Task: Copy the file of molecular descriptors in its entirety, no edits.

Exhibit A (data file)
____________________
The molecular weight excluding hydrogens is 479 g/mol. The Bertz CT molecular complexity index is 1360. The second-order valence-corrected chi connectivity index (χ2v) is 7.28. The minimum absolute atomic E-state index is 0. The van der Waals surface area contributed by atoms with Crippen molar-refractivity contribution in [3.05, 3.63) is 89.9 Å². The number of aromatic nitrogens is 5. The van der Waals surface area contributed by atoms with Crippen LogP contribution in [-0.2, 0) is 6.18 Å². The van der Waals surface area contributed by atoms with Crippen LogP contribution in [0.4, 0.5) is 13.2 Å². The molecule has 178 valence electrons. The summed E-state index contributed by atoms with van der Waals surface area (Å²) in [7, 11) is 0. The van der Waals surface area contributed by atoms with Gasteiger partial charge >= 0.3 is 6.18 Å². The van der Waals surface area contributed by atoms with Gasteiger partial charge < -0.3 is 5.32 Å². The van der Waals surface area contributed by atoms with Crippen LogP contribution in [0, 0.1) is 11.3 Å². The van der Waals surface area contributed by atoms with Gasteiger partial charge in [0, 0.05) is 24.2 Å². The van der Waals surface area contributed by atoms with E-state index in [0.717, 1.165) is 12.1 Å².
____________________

The molecular weight excluding hydrogens is 479 g/mol. The Bertz CT molecular complexity index is 1360. The second-order valence-corrected chi connectivity index (χ2v) is 7.28. The minimum absolute atomic E-state index is 0. The van der Waals surface area contributed by atoms with Crippen molar-refractivity contribution in [3.05, 3.63) is 89.9 Å². The number of aromatic nitrogens is 5. The van der Waals surface area contributed by atoms with Crippen LogP contribution in [-0.2, 0) is 6.18 Å². The van der Waals surface area contributed by atoms with Crippen LogP contribution in [0.4, 0.5) is 13.2 Å². The molecule has 178 valence electrons. The summed E-state index contributed by atoms with van der Waals surface area (Å²) in [7, 11) is 0. The van der Waals surface area contributed by atoms with Gasteiger partial charge >= 0.3 is 6.18 Å². The van der Waals surface area contributed by atoms with Gasteiger partial charge < -0.3 is 5.32 Å². The van der Waals surface area contributed by atoms with Crippen LogP contribution in [0, 0.1) is 11.3 Å². The van der Waals surface area contributed by atoms with Gasteiger partial charge in [0, 0.05) is 24.2 Å². The van der Waals surface area contributed by atoms with E-state index in [0.717, 1.165) is 12.1 Å².